We've long pointed out plenty of reasons why micropayments aren't a real solution for the "online business model" question surrounding content, with most of the focus being on the mental transaction costs, and the fact that competitors will always beat micropayment solutions by eventually embracing business models using free, but Doctorow makes another good point about the failure of micropayments. Beyond the reasons we've discussed in the past, micropayments also focus too much on shaking the pennies from every passing individual, rather than recognizing the real win is in getting someone else to spend more on a bigger scarce product down the road.

Filed Under: business models, cory doctorow, freeloaders, micropayments, promotion


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  1. icon
    Mike (profile), 9 Sep 2008 @ 12:49pm

    Re:

    Mike certainly you aren't so naive to believe that BMW ever intended to make money off of the "content".

    I never suggested anything else. Why do you think I did?

    The commercials are promotional materials used to sell VEHICLES. You are comparing apples to oranges, musicians, programmers, and visual product producers MANUFACTURE content, not physical objects. As a programmer I don't care what means a person uses to load my program I am only concerned that they pay to use the program.

    No. It's not apples to oranges. The very point is that the infinite goods are ALWAYS promotional materials to sell some scarce goods. BMW has the model correct: using entertaining videos to sell cars. Many musicians, programmers, etc. have the model wrong: trying to sell the promotional materials instead of the scarce goods.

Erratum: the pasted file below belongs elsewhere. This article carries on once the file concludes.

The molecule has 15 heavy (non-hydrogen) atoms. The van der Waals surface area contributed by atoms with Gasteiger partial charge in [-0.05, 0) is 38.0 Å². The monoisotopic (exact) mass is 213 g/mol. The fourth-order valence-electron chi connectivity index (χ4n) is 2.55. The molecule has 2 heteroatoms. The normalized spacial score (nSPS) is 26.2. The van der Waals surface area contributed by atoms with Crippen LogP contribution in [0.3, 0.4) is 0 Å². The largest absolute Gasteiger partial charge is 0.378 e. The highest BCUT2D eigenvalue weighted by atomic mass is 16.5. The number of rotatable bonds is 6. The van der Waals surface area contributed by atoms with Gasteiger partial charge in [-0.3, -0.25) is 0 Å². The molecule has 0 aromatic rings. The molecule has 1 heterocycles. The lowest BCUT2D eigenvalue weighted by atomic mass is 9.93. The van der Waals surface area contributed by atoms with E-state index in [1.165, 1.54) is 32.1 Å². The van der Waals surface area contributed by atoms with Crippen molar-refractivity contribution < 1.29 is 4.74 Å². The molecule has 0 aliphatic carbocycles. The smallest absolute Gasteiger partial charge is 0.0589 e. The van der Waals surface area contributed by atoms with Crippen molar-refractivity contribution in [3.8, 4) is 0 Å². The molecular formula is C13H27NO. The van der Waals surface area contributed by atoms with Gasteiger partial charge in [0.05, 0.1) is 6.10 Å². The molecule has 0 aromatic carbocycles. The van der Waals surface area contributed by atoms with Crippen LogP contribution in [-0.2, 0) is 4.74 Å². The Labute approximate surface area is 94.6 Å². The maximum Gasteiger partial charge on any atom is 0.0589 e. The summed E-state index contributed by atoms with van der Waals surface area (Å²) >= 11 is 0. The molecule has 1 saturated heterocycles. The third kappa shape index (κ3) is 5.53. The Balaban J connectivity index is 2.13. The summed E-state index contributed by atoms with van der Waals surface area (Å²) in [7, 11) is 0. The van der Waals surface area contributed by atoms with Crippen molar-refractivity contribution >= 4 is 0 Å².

The business model you so frequently cite involves musicians not not making money from their music but instead making money for their performance.

    No, that is incorrect. It's difficult to respond when you clearly have not read what I have written. The model I have described involves musicians making money from their scarce goods. Performance is *A* scarce good, but hardly the only one. Trent Reznor made millions from selling a scarce good (limited edition, signed box sets) that has nothing to do with touring, even though the music was given away free. Jill Sobule made plenty of money with a model that didn't focus on selling the music or touring, but on getting people to pay her to create the music.